Understanding serverless architecture capabilities available on Azure

For a developer who’s really occupied in building great applications to cater diverse business scenarios, the added responsibility of managing infrastructure or continuous anxiety about the network setup, OS/framework patches could be a distraction — or rather an irritation. That’s the primary reason which had driven all those platform improvements we have seen over the last decade or so — to free up developers’ time to focus on building applications.

First, we started with ‘on premise’ infrastructure — which means you’ll be managing from nuts and bolts to application code. Then came the cloud revolution. And a whole burst of platform an application service improvements had followed on. We’ve seen the arrival of concepts like IaaS and PaaS, which had cut down more of those added responsibilities and let the developer to focus more on the important stuff — that is, writing code to bring things in to life.

From ‘on premise’ to ‘serverless’ (Image courtesy: https://stackify.com/function-as-a-service-serverless-architecture/)

Latest milestone on this path of improvements is, the serverless’ application architecture. Now, to start off without any confusion, serverless doesn’t mean there are no servers. It has all those servers and other infrastructure concerns hidden underneath. But the complexity of managing them and responsibility of doing so is taken off from the hands of developers.

What is serverless computing?
Serverless computing allows you to build and run applications and services without thinking about servers. Serverless applications don’t require you to provision, scale, and manage any servers. You can build them for nearly any type of application or backend service, and everything required to run and scale your application with high availability is handled for you. (source)

As it might be already evident by now, serverless is basically an abstraction of servers. But there’s more; it’s also an event driven architecture. Which means when we deploy our code in Azure we (or rather some other component in the larger application) will need to tell when to run it. Code will only get triggered from an outside event. And one of the other major advantage is, you’ll only get charged for your exact usage (as resources are provisioned only for the required duration and there’re no continuously running resources) — which is known as ‘micro billing’.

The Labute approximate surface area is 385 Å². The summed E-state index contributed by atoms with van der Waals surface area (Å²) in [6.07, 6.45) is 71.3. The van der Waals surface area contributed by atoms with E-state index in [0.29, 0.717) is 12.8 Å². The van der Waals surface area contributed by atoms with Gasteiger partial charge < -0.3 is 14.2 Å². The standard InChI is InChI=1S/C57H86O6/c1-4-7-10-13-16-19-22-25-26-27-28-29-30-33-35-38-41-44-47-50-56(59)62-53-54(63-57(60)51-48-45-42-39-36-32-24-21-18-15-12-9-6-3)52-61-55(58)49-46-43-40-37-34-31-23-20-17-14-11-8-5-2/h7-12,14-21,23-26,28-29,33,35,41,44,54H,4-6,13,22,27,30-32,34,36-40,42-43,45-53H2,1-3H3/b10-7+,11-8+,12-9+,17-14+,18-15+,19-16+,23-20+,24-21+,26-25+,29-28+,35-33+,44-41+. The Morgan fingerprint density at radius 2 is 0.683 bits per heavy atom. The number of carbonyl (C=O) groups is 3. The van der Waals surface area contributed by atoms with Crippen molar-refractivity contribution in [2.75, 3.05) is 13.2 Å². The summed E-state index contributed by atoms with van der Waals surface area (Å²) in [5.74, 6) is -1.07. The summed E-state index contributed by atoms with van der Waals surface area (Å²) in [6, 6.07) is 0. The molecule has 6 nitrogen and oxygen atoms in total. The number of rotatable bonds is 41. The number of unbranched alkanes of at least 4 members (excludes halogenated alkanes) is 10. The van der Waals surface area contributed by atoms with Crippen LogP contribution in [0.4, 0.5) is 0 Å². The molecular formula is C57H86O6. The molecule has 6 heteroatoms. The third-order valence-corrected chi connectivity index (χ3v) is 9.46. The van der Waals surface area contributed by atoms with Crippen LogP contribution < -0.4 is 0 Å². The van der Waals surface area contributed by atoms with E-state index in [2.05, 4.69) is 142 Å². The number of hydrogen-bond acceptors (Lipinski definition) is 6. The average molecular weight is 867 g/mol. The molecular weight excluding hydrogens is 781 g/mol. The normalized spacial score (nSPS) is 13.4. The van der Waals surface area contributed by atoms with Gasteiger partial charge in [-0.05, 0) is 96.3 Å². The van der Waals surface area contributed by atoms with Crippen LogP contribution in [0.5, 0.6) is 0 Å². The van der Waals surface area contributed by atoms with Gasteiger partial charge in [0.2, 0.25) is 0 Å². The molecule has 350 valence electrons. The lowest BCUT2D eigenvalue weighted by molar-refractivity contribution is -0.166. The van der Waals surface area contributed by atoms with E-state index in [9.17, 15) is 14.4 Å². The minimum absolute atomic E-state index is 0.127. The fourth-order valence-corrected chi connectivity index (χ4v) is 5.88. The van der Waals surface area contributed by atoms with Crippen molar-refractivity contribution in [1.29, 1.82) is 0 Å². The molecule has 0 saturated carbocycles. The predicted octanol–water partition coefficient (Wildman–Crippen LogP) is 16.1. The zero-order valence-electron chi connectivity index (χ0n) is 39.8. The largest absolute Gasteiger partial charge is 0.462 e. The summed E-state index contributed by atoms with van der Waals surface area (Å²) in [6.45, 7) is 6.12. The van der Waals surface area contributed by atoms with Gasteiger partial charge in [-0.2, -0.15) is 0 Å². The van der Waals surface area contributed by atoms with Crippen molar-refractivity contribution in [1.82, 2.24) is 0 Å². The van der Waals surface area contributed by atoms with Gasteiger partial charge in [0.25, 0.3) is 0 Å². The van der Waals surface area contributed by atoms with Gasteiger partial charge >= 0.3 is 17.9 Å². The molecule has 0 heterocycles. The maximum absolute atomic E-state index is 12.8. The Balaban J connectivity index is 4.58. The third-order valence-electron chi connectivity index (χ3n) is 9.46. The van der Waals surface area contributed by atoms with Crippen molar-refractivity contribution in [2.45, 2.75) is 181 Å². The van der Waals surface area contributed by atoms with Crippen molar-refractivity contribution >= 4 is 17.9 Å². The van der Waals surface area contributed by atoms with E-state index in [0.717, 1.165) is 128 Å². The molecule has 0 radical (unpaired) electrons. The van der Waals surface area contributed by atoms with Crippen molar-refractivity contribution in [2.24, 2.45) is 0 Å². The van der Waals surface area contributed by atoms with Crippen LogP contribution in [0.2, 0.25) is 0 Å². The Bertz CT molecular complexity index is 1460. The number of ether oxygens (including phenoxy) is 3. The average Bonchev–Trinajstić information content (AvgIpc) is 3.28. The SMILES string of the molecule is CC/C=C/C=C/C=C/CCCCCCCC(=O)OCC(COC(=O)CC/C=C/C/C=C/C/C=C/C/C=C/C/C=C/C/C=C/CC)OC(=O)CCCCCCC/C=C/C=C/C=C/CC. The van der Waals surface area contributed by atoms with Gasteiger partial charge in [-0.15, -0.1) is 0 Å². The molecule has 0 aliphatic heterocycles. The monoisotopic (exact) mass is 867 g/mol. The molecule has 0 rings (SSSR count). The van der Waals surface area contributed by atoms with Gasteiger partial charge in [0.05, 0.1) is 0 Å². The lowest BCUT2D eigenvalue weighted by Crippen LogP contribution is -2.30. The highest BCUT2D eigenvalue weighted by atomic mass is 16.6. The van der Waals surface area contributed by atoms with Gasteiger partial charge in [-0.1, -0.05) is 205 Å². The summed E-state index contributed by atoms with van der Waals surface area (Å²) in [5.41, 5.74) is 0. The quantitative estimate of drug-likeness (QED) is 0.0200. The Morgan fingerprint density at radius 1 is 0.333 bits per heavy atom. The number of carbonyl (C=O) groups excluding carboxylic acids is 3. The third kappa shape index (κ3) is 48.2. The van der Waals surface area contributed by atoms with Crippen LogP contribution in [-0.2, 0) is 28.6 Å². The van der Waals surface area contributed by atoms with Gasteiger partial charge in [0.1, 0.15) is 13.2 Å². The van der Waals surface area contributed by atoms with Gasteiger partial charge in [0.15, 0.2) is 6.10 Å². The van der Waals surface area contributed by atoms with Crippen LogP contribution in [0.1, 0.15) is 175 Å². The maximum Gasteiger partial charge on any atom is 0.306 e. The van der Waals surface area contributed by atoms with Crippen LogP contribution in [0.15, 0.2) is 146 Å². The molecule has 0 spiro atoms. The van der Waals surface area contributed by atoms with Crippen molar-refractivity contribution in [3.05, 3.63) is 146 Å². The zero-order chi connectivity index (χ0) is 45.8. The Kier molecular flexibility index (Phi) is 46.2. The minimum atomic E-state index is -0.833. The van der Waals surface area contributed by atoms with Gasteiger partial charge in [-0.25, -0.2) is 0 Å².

Almost all major cloud service providers has their own adaptation of serverless architecture concepts. In this article, we’ll have a look at what are the facilities available in Azure to support serverless applications.

Serverless Offerings on Azure

Azure provides a wide range of services to support serverless application development. Some of them are direct implementations of serverless architecture concepts, some are BaaS functionalities and some others are just supportive tools for the serverless eco-system.

But, in the purview of this article, I’ll be detailing out only three of the major offerings that are available. Those are; Azure Functions, Logic Apps and Event Grid.

However, if you are interested in exploring other available services, following table provides a pretty much comprehensive view of Azure services that supports building serverless applications.

Azure options for serverless applications

Azure Functions

‘Azure Functions’ are in a nutshell is small discrete pieces of software that’s stored and executed in cloud. Basically, it’s the FaaS (Function as a Service) implementation on the Azure. FaaS enable developers to execute their code in response to myriad range of application/platform events without having to build or maintain a complex infrastructure.

In Azure Function apps, code written by developers will be deployed (stored) in the cloud. They have the option to select their language of choice out of C#, JavaScript, Java, F#, PHP, Python and some scripting languages like PowerShell or bash (see full list of supported languages). Azure functions supports NuGet and NPM, which means you can still use all required dependencies. Furthermore, we have the option to select our preferred environment; be it Windows, Linux or Mac.